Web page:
Money, Not So Funny
by Paul Hein
by Paul Hein
Of all the government's criminal activities, probably none is more egregious, but less apprehended by the general public, than its handling of our money, or what passes for it. The Constitution, of recent memory, assigns Congress the task of coining money, while prohibiting that power to the states, which are bound, by that selfsame Constitution, to make nothing but gold and silver coin a legal tender in payment of debts. If the officials who swore an oath to obey the Constitution actually did so, the mints would be coining gold and silver coins, and the people of the states would be using them to pay their debts. Inflation would be non-existent, prices would be stable or gradually falling, and savings would retain their value, or appreciate. Worthwhile, don't you think?
These very advantages of a precious-metal currency were extolled by none other than Alan Greenspan, before he succumbed to the siren song of insider fame and power. They are, after all, simply common sense. But the failure of government officials, both federal and state, to obey these strictures of the Constitution means that inflation is a more or less conscious government policy. Inflation favors the borrower, and Uncle is a big borrower indeed. And without the power of the printing press, government could never have achieved its present size and scope.
Career criminals are apt to be liars. They are also, at least in the lower echelons of crime, apt to be stupid. Whether or not these characteristics apply to our government officials responsible for the printing of "money," I'll leave for you to decide.
"The Bureau of Engraving and Printing Monday unveiled a redesigned version of the $50 bill, the latest in a series of currency redesigns intended to thwart counterfeiters." So read the CNN headline. The article reminded us that when the re-designed $20 was introduced, the Bureau launched a "large, consumer-focused marketing campaign to explain the redesign to the public. The government spent about $12 million in advertising---." At first blush, spending $12 million to advertise money is absurd. Do the feds really believe the people give a rap about the "design" of the currency? And, after all, is there competition? If you don't like the Federal Reserve's $20 bill, whose would you prefer? But remember: the outfit that's spending $12 million to advertise money gets money for nothing — they print it. (And don't tell me that they at least have to pay for paper and ink! How do you think they pay for those?) This time, there will be more of a "business-to-business focus to our public education efforts," said a BEP spokesman. No cost estimate was given, but it doesn't matter, anyway.
What does matter is the oft-repeated assertions that the tinkering with our paper monetary devices is to discourage counterfeiting. Federal Reserve Board governor Mark Olson, in a speech given at the "unveiling ceremony," (!!!) said that fighting forgery "is a job that's never finished." What an honest person would have said is that fighting competition is the job that's never finished!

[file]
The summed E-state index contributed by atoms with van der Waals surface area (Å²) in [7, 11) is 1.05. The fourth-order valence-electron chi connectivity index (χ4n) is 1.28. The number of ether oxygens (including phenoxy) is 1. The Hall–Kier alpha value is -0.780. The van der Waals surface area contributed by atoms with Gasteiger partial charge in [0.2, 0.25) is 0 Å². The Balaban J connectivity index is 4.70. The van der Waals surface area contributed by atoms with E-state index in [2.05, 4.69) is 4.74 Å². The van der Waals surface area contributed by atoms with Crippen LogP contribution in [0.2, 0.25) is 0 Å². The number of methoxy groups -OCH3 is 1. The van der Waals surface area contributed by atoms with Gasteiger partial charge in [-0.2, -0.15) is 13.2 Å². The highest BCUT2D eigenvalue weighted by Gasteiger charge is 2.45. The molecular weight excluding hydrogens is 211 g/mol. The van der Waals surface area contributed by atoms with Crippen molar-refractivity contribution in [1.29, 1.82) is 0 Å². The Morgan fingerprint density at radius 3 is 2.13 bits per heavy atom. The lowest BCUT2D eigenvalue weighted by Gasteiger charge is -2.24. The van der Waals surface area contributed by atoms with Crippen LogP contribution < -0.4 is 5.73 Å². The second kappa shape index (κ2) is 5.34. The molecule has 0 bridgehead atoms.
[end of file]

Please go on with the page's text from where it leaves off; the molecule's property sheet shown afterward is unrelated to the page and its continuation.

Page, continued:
Counterfeit is defined in my dictionary as "made in imitation of something else with intent to deceive." Much the same definition, only wordier, is given in the law dictionary. The fake Gucci purses, or Rolex watches, that the tourist encounters in bazaars all over the world are counterfeit: made to fool the purchaser into thinking he's buying the real thing. But of course, tourists are sufficiently sophisticated today to know that the item is fake; they just don't care. In fact, we were recently in Ephesus, Turkey, where a vendor of watches operated under a large sign that read "Genuine Fake Watches." And they were.
But genuine fake money? That's another story. If a counterfeiter comes to town, and leaves a month later with much of the community's goods obtained in return for his bogus "notes," the townspeople have been robbed. Ah, but here's the rub: they don't know they've been robbed until someone tells them so. So long as they think that the paper gotten from the thief is good, it is. It's only when some wise guy from the big city tells them they've been robbed that they become indignant. Mr. Olson, of the Federal Reserve Board, is one of those wisenheimer city slickers. If he sees you using some of the 20s or (old style) 50s I printed myself in my basement, he'll quickly point out that they are FAKE and that I am robbing you.
Of course, he'd be right. If you took my home-printed "note" to the bank and tried to cash it, the banker would laugh at you. He might point out that there was nothing on deposit, anywhere, to justify my issuance of my phony "note." Right again. On the other hand, if I took one of Mr. Olson's nifty new 50s to the bank and tried to cash it, the banker would laugh at me. And if I pointed out to him that there was nothing on deposit anywhere to justify its issuance, he'd agree. But he'd take it, anyway. All counterfeiters are equal, but some are more equal than others. Mr. Olson's gang finances the government, and that grateful organization has bestowed "legal tender" status upon his outfit's output. Talk about equal protection of the law! The Fed has the monopoly on Monopoly money.
There's another difference. The Fed's "bills" enter circulation, indirectly (because no one borrows cash from a bank) as a loan. Interest is being paid on every one, in that it is being paid on the bank credit that "bought" the bill. My homemade 20s and 50s, though, enter circulation interest-free.
So who's the bigger crook: the "legal" counterfeiter, or the do-it-yourselfer?
May 5, 2004
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